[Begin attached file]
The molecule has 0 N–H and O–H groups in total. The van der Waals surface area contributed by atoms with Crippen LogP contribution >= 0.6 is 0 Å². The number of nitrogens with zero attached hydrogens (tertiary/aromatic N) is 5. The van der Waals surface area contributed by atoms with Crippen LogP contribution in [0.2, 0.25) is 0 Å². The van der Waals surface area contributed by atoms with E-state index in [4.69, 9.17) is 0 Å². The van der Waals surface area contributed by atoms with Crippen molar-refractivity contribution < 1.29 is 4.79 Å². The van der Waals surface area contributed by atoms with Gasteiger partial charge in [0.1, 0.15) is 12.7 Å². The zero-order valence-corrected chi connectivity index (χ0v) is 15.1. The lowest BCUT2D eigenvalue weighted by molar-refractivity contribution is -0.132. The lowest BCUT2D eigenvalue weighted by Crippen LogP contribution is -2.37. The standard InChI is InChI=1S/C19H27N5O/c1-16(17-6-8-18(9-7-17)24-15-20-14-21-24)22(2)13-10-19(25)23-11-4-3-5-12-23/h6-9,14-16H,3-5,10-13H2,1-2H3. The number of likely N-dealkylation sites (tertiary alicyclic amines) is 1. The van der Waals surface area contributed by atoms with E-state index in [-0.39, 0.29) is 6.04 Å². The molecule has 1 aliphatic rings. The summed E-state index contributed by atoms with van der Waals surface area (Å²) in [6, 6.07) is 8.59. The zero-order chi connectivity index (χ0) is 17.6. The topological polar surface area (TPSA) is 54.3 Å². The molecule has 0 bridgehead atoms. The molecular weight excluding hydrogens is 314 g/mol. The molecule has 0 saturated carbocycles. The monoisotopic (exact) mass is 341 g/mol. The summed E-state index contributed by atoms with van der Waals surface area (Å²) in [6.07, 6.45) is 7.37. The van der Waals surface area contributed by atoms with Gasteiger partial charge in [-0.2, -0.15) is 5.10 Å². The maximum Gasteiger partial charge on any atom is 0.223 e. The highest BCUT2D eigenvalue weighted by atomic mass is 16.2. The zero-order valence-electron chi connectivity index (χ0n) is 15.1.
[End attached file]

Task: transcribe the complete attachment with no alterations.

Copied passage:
The molecule has 0 N–H and O–H groups in total. The van der Waals surface area contributed by atoms with Crippen LogP contribution >= 0.6 is 0 Å². The number of nitrogens with zero attached hydrogens (tertiary/aromatic N) is 5. The van der Waals surface area contributed by atoms with Crippen LogP contribution in [0.2, 0.25) is 0 Å². The van der Waals surface area contributed by atoms with E-state index in [4.69, 9.17) is 0 Å². The van der Waals surface area contributed by atoms with Crippen molar-refractivity contribution < 1.29 is 4.79 Å². The van der Waals surface area contributed by atoms with Gasteiger partial charge in [0.1, 0.15) is 12.7 Å². The zero-order valence-corrected chi connectivity index (χ0v) is 15.1. The lowest BCUT2D eigenvalue weighted by molar-refractivity contribution is -0.132. The lowest BCUT2D eigenvalue weighted by Crippen LogP contribution is -2.37. The standard InChI is InChI=1S/C19H27N5O/c1-16(17-6-8-18(9-7-17)24-15-20-14-21-24)22(2)13-10-19(25)23-11-4-3-5-12-23/h6-9,14-16H,3-5,10-13H2,1-2H3. The number of likely N-dealkylation sites (tertiary alicyclic amines) is 1. The van der Waals surface area contributed by atoms with E-state index in [-0.39, 0.29) is 6.04 Å². The molecule has 1 aliphatic rings. The summed E-state index contributed by atoms with van der Waals surface area (Å²) in [6, 6.07) is 8.59. The zero-order chi connectivity index (χ0) is 17.6. The topological polar surface area (TPSA) is 54.3 Å². The molecule has 0 bridgehead atoms. The molecular weight excluding hydrogens is 314 g/mol. The molecule has 0 saturated carbocycles. The monoisotopic (exact) mass is 341 g/mol. The summed E-state index contributed by atoms with van der Waals surface area (Å²) in [6.07, 6.45) is 7.37. The van der Waals surface area contributed by atoms with Gasteiger partial charge in [-0.2, -0.15) is 5.10 Å². The maximum Gasteiger partial charge on any atom is 0.223 e. The highest BCUT2D eigenvalue weighted by atomic mass is 16.2. The zero-order valence-electron chi connectivity index (χ0n) is 15.1.